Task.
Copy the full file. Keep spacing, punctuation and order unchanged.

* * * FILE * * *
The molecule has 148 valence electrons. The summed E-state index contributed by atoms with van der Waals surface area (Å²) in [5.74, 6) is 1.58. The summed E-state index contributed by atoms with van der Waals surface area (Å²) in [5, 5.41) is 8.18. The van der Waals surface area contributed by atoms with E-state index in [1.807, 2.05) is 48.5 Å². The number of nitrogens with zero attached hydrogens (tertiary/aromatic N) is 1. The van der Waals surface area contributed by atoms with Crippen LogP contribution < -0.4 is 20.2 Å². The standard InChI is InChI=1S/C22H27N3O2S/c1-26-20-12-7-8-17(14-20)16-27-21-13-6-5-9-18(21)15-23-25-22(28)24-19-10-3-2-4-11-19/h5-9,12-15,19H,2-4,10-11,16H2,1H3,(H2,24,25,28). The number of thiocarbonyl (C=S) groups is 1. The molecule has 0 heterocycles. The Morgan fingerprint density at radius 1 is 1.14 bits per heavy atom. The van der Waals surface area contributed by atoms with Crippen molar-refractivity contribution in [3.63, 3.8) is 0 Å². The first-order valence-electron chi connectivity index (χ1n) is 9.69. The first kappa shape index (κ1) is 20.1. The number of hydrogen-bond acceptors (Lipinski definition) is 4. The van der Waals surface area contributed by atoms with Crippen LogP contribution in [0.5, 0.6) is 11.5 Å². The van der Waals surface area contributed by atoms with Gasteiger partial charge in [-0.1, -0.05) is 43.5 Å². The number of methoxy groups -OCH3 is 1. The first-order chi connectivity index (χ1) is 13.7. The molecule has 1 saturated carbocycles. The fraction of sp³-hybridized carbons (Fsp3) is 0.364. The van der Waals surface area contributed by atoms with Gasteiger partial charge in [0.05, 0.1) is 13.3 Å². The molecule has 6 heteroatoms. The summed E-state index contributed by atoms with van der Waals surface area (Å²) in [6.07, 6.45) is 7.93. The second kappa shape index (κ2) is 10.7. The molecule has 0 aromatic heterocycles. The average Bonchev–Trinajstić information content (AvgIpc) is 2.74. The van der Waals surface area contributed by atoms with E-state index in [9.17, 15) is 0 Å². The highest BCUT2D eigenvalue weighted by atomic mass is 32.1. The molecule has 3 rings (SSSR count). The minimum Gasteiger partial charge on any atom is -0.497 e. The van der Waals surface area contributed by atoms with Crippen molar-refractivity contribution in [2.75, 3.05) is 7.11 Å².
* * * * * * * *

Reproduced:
The molecule has 148 valence electrons. The summed E-state index contributed by atoms with van der Waals surface area (Å²) in [5.74, 6) is 1.58. The summed E-state index contributed by atoms with van der Waals surface area (Å²) in [5, 5.41) is 8.18. The van der Waals surface area contributed by atoms with E-state index in [1.807, 2.05) is 48.5 Å². The number of nitrogens with zero attached hydrogens (tertiary/aromatic N) is 1. The van der Waals surface area contributed by atoms with Crippen LogP contribution < -0.4 is 20.2 Å². The standard InChI is InChI=1S/C22H27N3O2S/c1-26-20-12-7-8-17(14-20)16-27-21-13-6-5-9-18(21)15-23-25-22(28)24-19-10-3-2-4-11-19/h5-9,12-15,19H,2-4,10-11,16H2,1H3,(H2,24,25,28). The number of thiocarbonyl (C=S) groups is 1. The molecule has 0 heterocycles. The Morgan fingerprint density at radius 1 is 1.14 bits per heavy atom. The van der Waals surface area contributed by atoms with Crippen molar-refractivity contribution in [3.63, 3.8) is 0 Å². The first-order valence-electron chi connectivity index (χ1n) is 9.69. The first kappa shape index (κ1) is 20.1. The number of hydrogen-bond acceptors (Lipinski definition) is 4. The van der Waals surface area contributed by atoms with Crippen LogP contribution in [0.5, 0.6) is 11.5 Å². The van der Waals surface area contributed by atoms with Gasteiger partial charge in [-0.1, -0.05) is 43.5 Å². The number of methoxy groups -OCH3 is 1. The first-order chi connectivity index (χ1) is 13.7. The molecule has 1 saturated carbocycles. The fraction of sp³-hybridized carbons (Fsp3) is 0.364. The van der Waals surface area contributed by atoms with Gasteiger partial charge in [0.05, 0.1) is 13.3 Å². The molecule has 6 heteroatoms. The summed E-state index contributed by atoms with van der Waals surface area (Å²) in [6.07, 6.45) is 7.93. The second kappa shape index (κ2) is 10.7. The molecule has 0 aromatic heterocycles. The average Bonchev–Trinajstić information content (AvgIpc) is 2.74. The van der Waals surface area contributed by atoms with E-state index in [9.17, 15) is 0 Å². The highest BCUT2D eigenvalue weighted by atomic mass is 32.1. The molecule has 3 rings (SSSR count). The minimum Gasteiger partial charge on any atom is -0.497 e. The van der Waals surface area contributed by atoms with Crippen molar-refractivity contribution in [2.75, 3.05) is 7.11 Å².